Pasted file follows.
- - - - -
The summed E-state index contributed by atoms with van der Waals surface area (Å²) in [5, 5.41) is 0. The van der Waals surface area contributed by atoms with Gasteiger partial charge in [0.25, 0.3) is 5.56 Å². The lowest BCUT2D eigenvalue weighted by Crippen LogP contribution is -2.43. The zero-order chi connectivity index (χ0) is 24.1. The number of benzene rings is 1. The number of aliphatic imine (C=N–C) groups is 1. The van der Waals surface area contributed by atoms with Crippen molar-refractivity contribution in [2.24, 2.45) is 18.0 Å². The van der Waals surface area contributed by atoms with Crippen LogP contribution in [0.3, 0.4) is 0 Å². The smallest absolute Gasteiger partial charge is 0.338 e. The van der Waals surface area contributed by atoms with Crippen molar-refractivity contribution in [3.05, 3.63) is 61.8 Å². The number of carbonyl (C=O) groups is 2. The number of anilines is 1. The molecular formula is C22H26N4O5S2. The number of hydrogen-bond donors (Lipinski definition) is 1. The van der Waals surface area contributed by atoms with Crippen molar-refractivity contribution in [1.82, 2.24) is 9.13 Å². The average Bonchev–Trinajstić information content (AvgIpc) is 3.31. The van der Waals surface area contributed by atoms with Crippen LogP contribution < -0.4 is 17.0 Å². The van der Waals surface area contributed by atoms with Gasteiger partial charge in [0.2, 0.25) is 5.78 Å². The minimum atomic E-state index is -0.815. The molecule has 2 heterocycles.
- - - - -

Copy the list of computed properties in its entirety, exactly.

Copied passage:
The summed E-state index contributed by atoms with van der Waals surface area (Å²) in [5, 5.41) is 0. The van der Waals surface area contributed by atoms with Gasteiger partial charge in [0.25, 0.3) is 5.56 Å². The lowest BCUT2D eigenvalue weighted by Crippen LogP contribution is -2.43. The zero-order chi connectivity index (χ0) is 24.1. The number of benzene rings is 1. The number of aliphatic imine (C=N–C) groups is 1. The van der Waals surface area contributed by atoms with Crippen molar-refractivity contribution in [2.24, 2.45) is 18.0 Å². The van der Waals surface area contributed by atoms with Crippen LogP contribution in [0.3, 0.4) is 0 Å². The smallest absolute Gasteiger partial charge is 0.338 e. The van der Waals surface area contributed by atoms with Crippen molar-refractivity contribution in [3.05, 3.63) is 61.8 Å². The number of carbonyl (C=O) groups is 2. The number of anilines is 1. The molecular formula is C22H26N4O5S2. The number of hydrogen-bond donors (Lipinski definition) is 1. The van der Waals surface area contributed by atoms with Crippen molar-refractivity contribution in [1.82, 2.24) is 9.13 Å². The average Bonchev–Trinajstić information content (AvgIpc) is 3.31. The van der Waals surface area contributed by atoms with Crippen LogP contribution < -0.4 is 17.0 Å². The van der Waals surface area contributed by atoms with Gasteiger partial charge in [0.2, 0.25) is 5.78 Å². The minimum atomic E-state index is -0.815. The molecule has 2 heterocycles.